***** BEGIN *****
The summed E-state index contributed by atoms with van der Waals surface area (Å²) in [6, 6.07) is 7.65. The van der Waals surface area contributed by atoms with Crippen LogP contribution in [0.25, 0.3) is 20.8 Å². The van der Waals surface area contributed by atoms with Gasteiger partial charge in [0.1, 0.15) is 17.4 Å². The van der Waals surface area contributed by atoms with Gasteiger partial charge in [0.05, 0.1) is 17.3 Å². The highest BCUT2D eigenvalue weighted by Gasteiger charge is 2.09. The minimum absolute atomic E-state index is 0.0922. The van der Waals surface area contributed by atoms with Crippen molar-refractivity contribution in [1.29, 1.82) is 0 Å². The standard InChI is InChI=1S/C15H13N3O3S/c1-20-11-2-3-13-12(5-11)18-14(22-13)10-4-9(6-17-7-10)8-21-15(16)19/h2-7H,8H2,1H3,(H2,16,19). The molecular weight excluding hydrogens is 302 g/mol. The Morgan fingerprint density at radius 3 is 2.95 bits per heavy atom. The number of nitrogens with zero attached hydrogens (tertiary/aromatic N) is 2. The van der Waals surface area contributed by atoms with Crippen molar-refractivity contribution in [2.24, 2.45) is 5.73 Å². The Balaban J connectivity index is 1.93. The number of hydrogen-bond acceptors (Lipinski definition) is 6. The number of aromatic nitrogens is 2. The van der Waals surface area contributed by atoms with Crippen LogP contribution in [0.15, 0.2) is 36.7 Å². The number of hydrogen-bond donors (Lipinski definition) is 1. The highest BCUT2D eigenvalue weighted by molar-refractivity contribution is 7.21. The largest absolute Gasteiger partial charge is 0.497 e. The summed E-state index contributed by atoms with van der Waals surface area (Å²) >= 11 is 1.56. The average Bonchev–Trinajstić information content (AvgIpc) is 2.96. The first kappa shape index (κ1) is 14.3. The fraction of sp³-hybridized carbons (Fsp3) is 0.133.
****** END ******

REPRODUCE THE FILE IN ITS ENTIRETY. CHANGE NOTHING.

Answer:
The summed E-state index contributed by atoms with van der Waals surface area (Å²) in [6, 6.07) is 7.65. The van der Waals surface area contributed by atoms with Crippen LogP contribution in [0.25, 0.3) is 20.8 Å². The van der Waals surface area contributed by atoms with Gasteiger partial charge in [0.1, 0.15) is 17.4 Å². The van der Waals surface area contributed by atoms with Gasteiger partial charge in [0.05, 0.1) is 17.3 Å². The highest BCUT2D eigenvalue weighted by Gasteiger charge is 2.09. The minimum absolute atomic E-state index is 0.0922. The van der Waals surface area contributed by atoms with Crippen molar-refractivity contribution in [1.29, 1.82) is 0 Å². The standard InChI is InChI=1S/C15H13N3O3S/c1-20-11-2-3-13-12(5-11)18-14(22-13)10-4-9(6-17-7-10)8-21-15(16)19/h2-7H,8H2,1H3,(H2,16,19). The molecular weight excluding hydrogens is 302 g/mol. The Morgan fingerprint density at radius 3 is 2.95 bits per heavy atom. The number of nitrogens with zero attached hydrogens (tertiary/aromatic N) is 2. The van der Waals surface area contributed by atoms with Crippen molar-refractivity contribution in [2.24, 2.45) is 5.73 Å². The Balaban J connectivity index is 1.93. The number of hydrogen-bond acceptors (Lipinski definition) is 6. The number of aromatic nitrogens is 2. The van der Waals surface area contributed by atoms with Crippen LogP contribution in [0.15, 0.2) is 36.7 Å². The number of hydrogen-bond donors (Lipinski definition) is 1. The highest BCUT2D eigenvalue weighted by molar-refractivity contribution is 7.21. The largest absolute Gasteiger partial charge is 0.497 e. The summed E-state index contributed by atoms with van der Waals surface area (Å²) >= 11 is 1.56. The average Bonchev–Trinajstić information content (AvgIpc) is 2.96. The first kappa shape index (κ1) is 14.3. The fraction of sp³-hybridized carbons (Fsp3) is 0.133.